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The hazards presented by volcanic and seismic events have the greatest impact on the worlds poorest people

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Introduction

Hazards are anything that could cause damage to humans or buildings. Many volcanic and seismic events happen that cause hazards to humans. Often the world's poorest people are hit the worst; however wealthier countries can also be adversely affected. The Kobe earthquake in Japan 1995 struck at 5.45am. Many people were asleep in bed, causing the hazard to be increased because the people were unaware. Although many Japanese buildings were of aseismic design, the roofs of their houses were designed to withstand typhoons and so were very heavy. When the earthquake struck many people were crushed in their sleep. Also every year on 1st September Japan has national earthquake preparedness day to remember the 140000 that died in the Tokyo earthquake of 1923 but this did not help many of the citizens of Kobe. The Kobe earthquake was also in December so many people had nowhere to go in the middle of the night in winter and the risk of hyperthermia was extremely high. ...read more.

Middle

Approximately 6000 schoolchildren died. This loss is exacerbated by the Chinese one child policy and will impact upon the community for a long time. Although the region being very poor was extremely devastated when the earthquake struck, the steep topography of the area exacerbated the problems because it caused mass movement which killed 158 rescue workers and blocked many of the roads that aid workers were trying to use to get to the people. The Chinese government are now relocating many of the people from the area because it is unsafe - some say it is too late. The 2004 Boxing Day tsunami affected many people with over 350000 killed. Indonesia, Sumatra and the Nicobar Islands were badly affected. The poorest people were the worst affected by the disaster because there was no warning and many did not know that there was that type of hazard. However there has been a tsunami warning system in the Pacific Ocean since the 1940s - this is because the wealthier countries like Japan, Canada and USA all are affected by the Pacific. ...read more.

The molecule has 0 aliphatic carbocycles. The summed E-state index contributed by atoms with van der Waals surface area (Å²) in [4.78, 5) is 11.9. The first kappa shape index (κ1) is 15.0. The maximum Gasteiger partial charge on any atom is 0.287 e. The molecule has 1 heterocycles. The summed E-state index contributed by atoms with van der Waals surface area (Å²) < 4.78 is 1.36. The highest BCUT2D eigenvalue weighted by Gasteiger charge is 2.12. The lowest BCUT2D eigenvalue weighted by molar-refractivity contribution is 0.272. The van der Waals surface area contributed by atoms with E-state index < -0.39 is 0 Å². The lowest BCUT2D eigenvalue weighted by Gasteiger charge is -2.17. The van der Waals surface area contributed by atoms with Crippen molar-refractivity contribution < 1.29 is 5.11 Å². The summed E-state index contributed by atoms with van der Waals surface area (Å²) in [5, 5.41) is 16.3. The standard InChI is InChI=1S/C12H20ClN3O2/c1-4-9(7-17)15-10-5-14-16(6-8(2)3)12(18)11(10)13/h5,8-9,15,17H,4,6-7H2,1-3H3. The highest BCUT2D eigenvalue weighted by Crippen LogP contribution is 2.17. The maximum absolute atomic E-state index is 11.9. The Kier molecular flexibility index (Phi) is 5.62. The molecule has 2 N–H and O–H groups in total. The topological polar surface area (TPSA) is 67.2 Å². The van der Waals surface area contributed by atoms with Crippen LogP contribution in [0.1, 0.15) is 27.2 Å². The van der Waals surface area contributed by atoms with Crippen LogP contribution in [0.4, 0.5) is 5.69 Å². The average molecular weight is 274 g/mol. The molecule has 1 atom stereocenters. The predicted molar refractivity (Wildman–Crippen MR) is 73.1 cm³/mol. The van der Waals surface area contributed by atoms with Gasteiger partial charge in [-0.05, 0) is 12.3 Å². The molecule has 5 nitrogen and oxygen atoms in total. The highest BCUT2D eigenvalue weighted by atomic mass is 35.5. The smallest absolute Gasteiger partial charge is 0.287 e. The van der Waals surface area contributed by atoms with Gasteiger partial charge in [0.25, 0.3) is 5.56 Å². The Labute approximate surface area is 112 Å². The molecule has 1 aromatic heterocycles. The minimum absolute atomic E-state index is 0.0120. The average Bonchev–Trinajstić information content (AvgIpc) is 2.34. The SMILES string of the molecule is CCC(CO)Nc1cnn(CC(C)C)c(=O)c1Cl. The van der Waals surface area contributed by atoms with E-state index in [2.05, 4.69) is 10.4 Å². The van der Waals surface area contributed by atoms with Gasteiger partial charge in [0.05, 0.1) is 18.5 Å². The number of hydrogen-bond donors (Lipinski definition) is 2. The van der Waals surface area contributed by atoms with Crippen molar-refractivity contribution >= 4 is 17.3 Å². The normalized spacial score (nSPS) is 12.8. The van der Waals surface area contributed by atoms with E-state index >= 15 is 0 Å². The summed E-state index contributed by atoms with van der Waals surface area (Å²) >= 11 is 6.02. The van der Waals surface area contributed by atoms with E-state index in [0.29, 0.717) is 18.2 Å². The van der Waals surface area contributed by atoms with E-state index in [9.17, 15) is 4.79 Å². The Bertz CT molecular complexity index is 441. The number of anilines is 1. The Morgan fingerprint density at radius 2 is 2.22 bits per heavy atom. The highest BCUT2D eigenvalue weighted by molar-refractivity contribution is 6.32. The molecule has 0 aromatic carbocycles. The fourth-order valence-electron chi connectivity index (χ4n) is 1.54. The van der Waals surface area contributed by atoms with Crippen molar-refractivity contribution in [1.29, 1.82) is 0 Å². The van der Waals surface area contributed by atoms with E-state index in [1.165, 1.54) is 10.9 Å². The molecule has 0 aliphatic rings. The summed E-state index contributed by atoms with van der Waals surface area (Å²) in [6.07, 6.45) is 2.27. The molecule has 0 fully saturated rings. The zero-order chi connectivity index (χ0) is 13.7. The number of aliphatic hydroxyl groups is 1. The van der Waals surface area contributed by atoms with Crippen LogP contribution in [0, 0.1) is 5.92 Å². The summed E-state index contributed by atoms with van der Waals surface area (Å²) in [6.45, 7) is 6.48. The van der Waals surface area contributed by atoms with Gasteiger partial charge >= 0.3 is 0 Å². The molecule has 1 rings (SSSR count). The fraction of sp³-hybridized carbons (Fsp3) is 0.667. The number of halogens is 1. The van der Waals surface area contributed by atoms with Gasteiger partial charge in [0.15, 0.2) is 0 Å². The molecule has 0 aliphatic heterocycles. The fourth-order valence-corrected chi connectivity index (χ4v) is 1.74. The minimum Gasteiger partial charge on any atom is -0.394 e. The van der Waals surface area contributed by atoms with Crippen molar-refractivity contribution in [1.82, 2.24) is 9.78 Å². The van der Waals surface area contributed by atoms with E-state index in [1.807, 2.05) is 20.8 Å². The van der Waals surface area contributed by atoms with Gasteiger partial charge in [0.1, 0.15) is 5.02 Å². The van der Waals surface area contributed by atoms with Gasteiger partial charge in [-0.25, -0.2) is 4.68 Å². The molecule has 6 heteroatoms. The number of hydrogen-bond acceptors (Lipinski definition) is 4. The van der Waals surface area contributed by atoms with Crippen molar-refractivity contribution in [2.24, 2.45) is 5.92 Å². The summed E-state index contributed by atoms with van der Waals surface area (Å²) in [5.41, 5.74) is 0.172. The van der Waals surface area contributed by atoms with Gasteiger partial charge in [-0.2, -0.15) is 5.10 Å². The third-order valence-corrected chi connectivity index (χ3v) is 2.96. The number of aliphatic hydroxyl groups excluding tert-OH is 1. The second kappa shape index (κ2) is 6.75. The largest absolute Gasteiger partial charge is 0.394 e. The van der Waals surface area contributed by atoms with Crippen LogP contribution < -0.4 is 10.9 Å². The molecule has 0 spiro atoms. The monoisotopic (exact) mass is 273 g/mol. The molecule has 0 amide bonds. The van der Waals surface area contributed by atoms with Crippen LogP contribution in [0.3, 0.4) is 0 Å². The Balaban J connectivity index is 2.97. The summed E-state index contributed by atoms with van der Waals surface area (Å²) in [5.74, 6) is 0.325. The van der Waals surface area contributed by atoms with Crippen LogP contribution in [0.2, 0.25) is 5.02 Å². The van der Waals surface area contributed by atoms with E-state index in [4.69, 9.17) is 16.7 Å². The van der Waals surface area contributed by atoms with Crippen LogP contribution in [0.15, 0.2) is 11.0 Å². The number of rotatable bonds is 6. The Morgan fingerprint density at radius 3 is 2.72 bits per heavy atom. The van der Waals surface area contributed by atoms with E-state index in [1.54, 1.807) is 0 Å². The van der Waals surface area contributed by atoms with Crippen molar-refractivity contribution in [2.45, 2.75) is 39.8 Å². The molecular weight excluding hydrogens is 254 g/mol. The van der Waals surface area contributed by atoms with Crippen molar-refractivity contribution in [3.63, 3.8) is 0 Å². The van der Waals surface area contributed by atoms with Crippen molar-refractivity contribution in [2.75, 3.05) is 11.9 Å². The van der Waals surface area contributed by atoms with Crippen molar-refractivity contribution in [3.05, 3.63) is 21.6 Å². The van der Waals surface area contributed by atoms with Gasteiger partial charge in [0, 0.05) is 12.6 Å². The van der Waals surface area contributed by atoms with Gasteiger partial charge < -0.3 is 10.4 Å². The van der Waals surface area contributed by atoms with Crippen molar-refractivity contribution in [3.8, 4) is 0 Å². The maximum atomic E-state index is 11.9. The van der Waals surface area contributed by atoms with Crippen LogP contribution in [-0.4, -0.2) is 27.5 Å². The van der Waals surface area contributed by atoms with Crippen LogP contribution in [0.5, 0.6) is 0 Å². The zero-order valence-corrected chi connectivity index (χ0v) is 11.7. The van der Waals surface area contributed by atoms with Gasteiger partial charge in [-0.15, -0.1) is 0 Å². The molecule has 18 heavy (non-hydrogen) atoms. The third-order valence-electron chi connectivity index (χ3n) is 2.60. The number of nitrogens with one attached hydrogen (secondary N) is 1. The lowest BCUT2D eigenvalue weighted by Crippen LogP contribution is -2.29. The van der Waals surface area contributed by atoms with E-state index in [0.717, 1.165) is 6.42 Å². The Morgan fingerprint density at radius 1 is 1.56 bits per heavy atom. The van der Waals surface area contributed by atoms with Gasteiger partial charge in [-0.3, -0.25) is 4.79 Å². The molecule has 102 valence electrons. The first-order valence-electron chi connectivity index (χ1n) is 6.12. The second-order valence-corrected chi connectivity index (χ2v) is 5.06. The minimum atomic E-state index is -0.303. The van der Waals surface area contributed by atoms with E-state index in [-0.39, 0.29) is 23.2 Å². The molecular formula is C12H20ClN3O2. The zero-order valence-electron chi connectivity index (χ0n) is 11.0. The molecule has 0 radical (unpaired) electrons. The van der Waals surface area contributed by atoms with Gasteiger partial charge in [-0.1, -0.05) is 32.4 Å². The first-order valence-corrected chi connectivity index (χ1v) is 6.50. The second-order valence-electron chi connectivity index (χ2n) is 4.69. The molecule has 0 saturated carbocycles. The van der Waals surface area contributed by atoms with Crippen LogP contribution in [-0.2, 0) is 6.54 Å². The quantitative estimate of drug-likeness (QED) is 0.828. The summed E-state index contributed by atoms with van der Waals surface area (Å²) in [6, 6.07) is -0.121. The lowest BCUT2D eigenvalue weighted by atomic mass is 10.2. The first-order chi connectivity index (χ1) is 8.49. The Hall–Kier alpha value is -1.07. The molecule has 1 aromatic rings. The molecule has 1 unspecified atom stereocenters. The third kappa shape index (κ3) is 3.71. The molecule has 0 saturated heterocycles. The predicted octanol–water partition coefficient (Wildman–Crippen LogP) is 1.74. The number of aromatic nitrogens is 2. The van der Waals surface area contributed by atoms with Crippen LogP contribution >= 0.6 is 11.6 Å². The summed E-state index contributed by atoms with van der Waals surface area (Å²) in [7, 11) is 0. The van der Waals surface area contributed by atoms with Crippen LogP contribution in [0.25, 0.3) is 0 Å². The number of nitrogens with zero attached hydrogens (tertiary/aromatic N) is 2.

Conclusion

The eruptions also provide extremely fertile soils for agriculture and native species. Therefore the hazards presented by volcanic and seismic events do have a huge impact on the world's poorest people, yet some of the wealthiest can suffer just as badly. Often the world's poorest people live in very high population density housing areas on marginal land meaning that they are at an increased risk of the hazard than the wealthier on more stable land. The very poorest in Indonesia during the tsunami were on the very edge of the coast closest to the impact zone, whereas the wealthier people were generally further inland and more safe. The secondary effects of the seismic or volcanic activity can be just as devastating as the original event, for example, many homes that were not destroyed after the Mount St Helens eruption of 1980 in Washington state were washed away by the flooding from the rivers and Spirit Lake becoming blocked from debris. Therefore, the world's poorest people do tend to suffer the most but mainly from a lack of education and prior knowledge of the dangers. ...read more.

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